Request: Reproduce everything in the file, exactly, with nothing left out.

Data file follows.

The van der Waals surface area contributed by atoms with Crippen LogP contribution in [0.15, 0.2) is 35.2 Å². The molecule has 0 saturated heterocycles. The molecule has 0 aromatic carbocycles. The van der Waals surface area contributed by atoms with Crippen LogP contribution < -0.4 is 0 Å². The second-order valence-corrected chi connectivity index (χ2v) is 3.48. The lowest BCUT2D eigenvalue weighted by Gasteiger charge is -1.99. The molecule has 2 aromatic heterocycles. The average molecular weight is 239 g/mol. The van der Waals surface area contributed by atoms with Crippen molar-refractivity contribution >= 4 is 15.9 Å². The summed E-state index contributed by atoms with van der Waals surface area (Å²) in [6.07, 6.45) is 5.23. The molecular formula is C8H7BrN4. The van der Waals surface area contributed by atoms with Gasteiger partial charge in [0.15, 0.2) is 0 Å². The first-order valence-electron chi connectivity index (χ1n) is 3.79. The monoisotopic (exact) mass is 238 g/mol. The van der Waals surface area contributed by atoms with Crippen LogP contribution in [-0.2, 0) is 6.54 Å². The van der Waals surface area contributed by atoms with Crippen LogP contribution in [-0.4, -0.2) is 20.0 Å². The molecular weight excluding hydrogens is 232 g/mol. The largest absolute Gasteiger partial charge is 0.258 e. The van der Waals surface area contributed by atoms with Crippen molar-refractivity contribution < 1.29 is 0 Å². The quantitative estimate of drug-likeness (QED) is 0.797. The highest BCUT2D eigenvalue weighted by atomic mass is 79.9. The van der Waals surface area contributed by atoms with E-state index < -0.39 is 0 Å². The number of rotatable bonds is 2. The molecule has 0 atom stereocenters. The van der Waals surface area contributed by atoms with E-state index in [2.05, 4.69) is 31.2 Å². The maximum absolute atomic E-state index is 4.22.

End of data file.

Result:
The van der Waals surface area contributed by atoms with Crippen LogP contribution in [0.15, 0.2) is 35.2 Å². The molecule has 0 saturated heterocycles. The molecule has 0 aromatic carbocycles. The van der Waals surface area contributed by atoms with Crippen LogP contribution < -0.4 is 0 Å². The second-order valence-corrected chi connectivity index (χ2v) is 3.48. The lowest BCUT2D eigenvalue weighted by Gasteiger charge is -1.99. The molecule has 2 aromatic heterocycles. The average molecular weight is 239 g/mol. The van der Waals surface area contributed by atoms with Crippen molar-refractivity contribution >= 4 is 15.9 Å². The summed E-state index contributed by atoms with van der Waals surface area (Å²) in [6.07, 6.45) is 5.23. The molecular formula is C8H7BrN4. The van der Waals surface area contributed by atoms with Gasteiger partial charge in [0.15, 0.2) is 0 Å². The first-order valence-electron chi connectivity index (χ1n) is 3.79. The monoisotopic (exact) mass is 238 g/mol. The van der Waals surface area contributed by atoms with Crippen LogP contribution in [-0.2, 0) is 6.54 Å². The van der Waals surface area contributed by atoms with Crippen LogP contribution in [-0.4, -0.2) is 20.0 Å². The molecular weight excluding hydrogens is 232 g/mol. The largest absolute Gasteiger partial charge is 0.258 e. The van der Waals surface area contributed by atoms with Crippen molar-refractivity contribution < 1.29 is 0 Å². The quantitative estimate of drug-likeness (QED) is 0.797. The highest BCUT2D eigenvalue weighted by atomic mass is 79.9. The van der Waals surface area contributed by atoms with E-state index < -0.39 is 0 Å². The number of rotatable bonds is 2. The molecule has 0 atom stereocenters. The van der Waals surface area contributed by atoms with E-state index in [2.05, 4.69) is 31.2 Å². The maximum absolute atomic E-state index is 4.22.